I'm going to be using the word delightful a lot in this review because it so perfectly describes nearly every aspect of HEARTLESS from the absurdly charming characters, to the outlandishly entertaining plot, and the endlessly witty--and thoroughly British--writing. Never a dull page, never a flat line, and never a wasted opportunity for preposterous frivolity. All of the characters we've grown to love and loath over the series are present in HEARTLESS, most prominently Lord Akeldama, Biffy, and Professor Lyall. We learn a number of very revealing details about the latter as well as Alexia's father.

One of my complaints about the last two books was how little page time Alexia and her husband shared since their relationship and interaction was one of the things that made the first book so fantastic. I have nothing to complain about on that point in HEARTLESS. Alexia and Conall are together in nearly every other scene. I loved watching him fuss over her because of her pregnancy and then grit his teeth when he had to let her run off--or waddle off as Alexia called walking at eight months pregnant--into potential danger.

The end of HEARTLESS was unbelievably good. So much is set up for the next book, specifically regarding the infant-inconvenience. Exactly what kind of baby will a preternatural and a werewolf have? I would never have guessed and I'm predicting it will add significantly to the already very unique mythology in this series.

Overall, book four in this indomitably clever and charming series, is as delightful as I hoped. The fifth book in The Parasol Protectorate series is called TIMELESS and will be published on March 1, 2011. It is currently the last book planned in the series, but I will always hope for more. We will be getting a spin-off YA series set in the same universe twenty-five years earlier called The Finishing School series. The first book is tentatively titled ETIQUETTE & ESPIONAGE and will be published in 2012.

Sexual Content:
Kissing. References to homosexuality. References to sex
14 of 16 people found the following review helpful
Peerless among the Parasol Protectorate June 28 2011
By R. Decalo - Published on Amazon.com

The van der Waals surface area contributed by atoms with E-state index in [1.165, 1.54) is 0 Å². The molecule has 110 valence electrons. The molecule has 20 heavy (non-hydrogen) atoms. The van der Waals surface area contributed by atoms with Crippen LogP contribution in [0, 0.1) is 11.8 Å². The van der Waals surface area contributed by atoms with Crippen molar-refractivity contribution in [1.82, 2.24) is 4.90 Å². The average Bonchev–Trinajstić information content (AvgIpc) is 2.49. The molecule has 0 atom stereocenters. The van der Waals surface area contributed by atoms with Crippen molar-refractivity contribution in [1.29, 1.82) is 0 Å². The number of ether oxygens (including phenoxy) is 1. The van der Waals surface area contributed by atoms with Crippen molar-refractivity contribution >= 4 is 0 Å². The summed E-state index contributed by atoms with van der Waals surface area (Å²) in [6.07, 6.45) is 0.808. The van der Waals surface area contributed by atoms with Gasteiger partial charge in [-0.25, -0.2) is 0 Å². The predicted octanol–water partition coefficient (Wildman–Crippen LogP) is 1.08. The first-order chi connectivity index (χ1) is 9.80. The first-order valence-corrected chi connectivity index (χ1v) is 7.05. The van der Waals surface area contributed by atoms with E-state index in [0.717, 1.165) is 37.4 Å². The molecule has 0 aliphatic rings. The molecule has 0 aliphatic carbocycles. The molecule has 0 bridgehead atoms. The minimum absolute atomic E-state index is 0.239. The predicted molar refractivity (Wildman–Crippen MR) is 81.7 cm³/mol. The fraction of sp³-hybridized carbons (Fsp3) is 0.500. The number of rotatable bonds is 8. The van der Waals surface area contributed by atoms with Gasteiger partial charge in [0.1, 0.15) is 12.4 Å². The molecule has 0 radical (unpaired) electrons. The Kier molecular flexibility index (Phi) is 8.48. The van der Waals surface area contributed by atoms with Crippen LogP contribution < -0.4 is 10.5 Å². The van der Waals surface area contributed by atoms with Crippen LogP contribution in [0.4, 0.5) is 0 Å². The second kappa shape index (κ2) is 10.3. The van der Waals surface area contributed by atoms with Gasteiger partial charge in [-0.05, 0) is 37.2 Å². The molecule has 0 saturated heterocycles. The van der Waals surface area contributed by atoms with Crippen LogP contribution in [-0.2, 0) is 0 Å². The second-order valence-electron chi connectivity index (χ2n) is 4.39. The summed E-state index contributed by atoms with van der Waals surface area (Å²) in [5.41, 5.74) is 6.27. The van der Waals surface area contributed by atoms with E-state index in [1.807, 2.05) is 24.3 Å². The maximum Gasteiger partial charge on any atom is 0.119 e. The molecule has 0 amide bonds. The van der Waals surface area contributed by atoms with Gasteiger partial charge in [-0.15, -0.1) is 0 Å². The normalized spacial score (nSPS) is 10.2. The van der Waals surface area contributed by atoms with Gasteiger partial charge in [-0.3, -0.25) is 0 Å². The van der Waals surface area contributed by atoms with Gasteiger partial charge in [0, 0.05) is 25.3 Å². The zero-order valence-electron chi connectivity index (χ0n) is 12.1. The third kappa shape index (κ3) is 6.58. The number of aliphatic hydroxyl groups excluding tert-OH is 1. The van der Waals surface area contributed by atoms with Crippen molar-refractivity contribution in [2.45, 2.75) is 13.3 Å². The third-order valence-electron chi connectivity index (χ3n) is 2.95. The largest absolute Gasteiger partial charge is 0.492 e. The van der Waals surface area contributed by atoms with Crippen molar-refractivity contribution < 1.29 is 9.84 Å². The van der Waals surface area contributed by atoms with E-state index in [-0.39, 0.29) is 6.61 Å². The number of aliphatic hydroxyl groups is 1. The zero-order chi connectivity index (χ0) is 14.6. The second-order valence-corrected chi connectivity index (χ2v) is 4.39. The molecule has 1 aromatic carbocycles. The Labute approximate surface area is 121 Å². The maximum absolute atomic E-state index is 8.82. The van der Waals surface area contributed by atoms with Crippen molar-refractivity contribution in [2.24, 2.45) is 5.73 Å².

Format: Mass Market Paperback
Heartless distills the best of Carrigan's writing so far. Believe it or not, Lord Akeldama is even pithier than before, and his couture miles more magnificent. (I know, we thought it wasn't possible.) Carriger has created fabulous characters with lovely whimsical traits and drives, and in this book, significantly more polished than those previous, they really shine. They positively bask in their individuality and in their relationships. The plot works, and there are no silly contrivances that seem to be simply calculated ploys for laughter and romantic angst. There's still romance and hilarity, mind you, it just works that much better.

Ivy is back--and readers, she is better than ever. Alexia's pregnancy brain and the solicitousness of her pack and butler are superb. The parasol protectorate is on a high in this book--if you loved the first book, and if you enjoy the idea, the banter, the laced civility and the sheer outrageousness of Ms Tarabotti, you'll be rolling with laughter and pleasure with this one.

I'd earlier said that Soulless was the best in the series--but that was before Heartless. Trippingly fun, delicious, and perfect with tea and treacle tart.
17 of 21 people found the following review helpful
The Parasol Protectorate is back! July 1 2011
By J.Prather - Published on Amazon.com
Format: Mass Market Paperback
I wasn't a big fan of the last installment of this series, Blameless. The characters seemed to be going off in odd directions, and the story was just not that enjoyable. I picked this one up worried that the charming Alexia that we met at the beginning of the series was gone forever. Not to worry! Alexia is back in all of her witty, werewolf taming glory along with her hunky husband Lord Maccon. Heartless finds Alexia eight months pregnant, and trying to dodge assassination attempts from those who don't want to see her give birth. The killer porcupines are certainly a highlight of this series that continues to be unabashedly creative and charming.